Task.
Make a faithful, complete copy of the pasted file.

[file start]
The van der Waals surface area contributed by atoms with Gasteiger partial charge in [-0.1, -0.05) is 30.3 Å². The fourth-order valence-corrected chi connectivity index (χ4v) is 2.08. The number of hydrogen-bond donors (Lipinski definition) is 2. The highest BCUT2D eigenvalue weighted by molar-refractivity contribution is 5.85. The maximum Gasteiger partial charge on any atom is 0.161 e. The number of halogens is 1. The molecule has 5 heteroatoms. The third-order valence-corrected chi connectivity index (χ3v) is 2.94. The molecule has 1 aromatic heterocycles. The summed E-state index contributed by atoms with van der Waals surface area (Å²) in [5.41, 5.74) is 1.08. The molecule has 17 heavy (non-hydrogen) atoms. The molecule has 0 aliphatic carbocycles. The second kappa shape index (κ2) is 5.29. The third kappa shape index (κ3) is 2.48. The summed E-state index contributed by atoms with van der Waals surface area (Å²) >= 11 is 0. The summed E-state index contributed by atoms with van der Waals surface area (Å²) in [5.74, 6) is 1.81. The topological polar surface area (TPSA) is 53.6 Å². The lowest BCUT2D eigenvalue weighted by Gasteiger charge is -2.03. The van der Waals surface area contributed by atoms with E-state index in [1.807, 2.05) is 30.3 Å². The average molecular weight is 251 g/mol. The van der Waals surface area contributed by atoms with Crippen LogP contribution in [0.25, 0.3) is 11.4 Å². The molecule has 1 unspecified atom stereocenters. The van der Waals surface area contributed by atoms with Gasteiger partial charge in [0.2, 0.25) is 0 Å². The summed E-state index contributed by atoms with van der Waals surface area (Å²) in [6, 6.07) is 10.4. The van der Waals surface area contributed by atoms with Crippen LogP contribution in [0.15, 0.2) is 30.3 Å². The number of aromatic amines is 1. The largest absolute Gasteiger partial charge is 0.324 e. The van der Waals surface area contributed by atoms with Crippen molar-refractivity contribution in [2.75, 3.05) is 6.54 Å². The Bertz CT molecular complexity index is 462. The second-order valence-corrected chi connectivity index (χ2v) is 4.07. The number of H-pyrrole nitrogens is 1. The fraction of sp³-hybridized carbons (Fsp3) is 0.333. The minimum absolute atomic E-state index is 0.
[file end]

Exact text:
The van der Waals surface area contributed by atoms with Gasteiger partial charge in [-0.1, -0.05) is 30.3 Å². The fourth-order valence-corrected chi connectivity index (χ4v) is 2.08. The number of hydrogen-bond donors (Lipinski definition) is 2. The highest BCUT2D eigenvalue weighted by molar-refractivity contribution is 5.85. The maximum Gasteiger partial charge on any atom is 0.161 e. The number of halogens is 1. The molecule has 5 heteroatoms. The third-order valence-corrected chi connectivity index (χ3v) is 2.94. The molecule has 1 aromatic heterocycles. The summed E-state index contributed by atoms with van der Waals surface area (Å²) in [5.41, 5.74) is 1.08. The molecule has 17 heavy (non-hydrogen) atoms. The molecule has 0 aliphatic carbocycles. The second kappa shape index (κ2) is 5.29. The third kappa shape index (κ3) is 2.48. The summed E-state index contributed by atoms with van der Waals surface area (Å²) >= 11 is 0. The summed E-state index contributed by atoms with van der Waals surface area (Å²) in [5.74, 6) is 1.81. The topological polar surface area (TPSA) is 53.6 Å². The lowest BCUT2D eigenvalue weighted by Gasteiger charge is -2.03. The van der Waals surface area contributed by atoms with E-state index in [1.807, 2.05) is 30.3 Å². The average molecular weight is 251 g/mol. The van der Waals surface area contributed by atoms with Crippen LogP contribution in [0.25, 0.3) is 11.4 Å². The molecule has 1 unspecified atom stereocenters. The van der Waals surface area contributed by atoms with Gasteiger partial charge in [0.2, 0.25) is 0 Å². The summed E-state index contributed by atoms with van der Waals surface area (Å²) in [6, 6.07) is 10.4. The van der Waals surface area contributed by atoms with Crippen LogP contribution in [0.15, 0.2) is 30.3 Å². The number of aromatic amines is 1. The largest absolute Gasteiger partial charge is 0.324 e. The van der Waals surface area contributed by atoms with Crippen molar-refractivity contribution in [2.75, 3.05) is 6.54 Å². The Bertz CT molecular complexity index is 462. The second-order valence-corrected chi connectivity index (χ2v) is 4.07. The number of H-pyrrole nitrogens is 1. The fraction of sp³-hybridized carbons (Fsp3) is 0.333. The minimum absolute atomic E-state index is 0.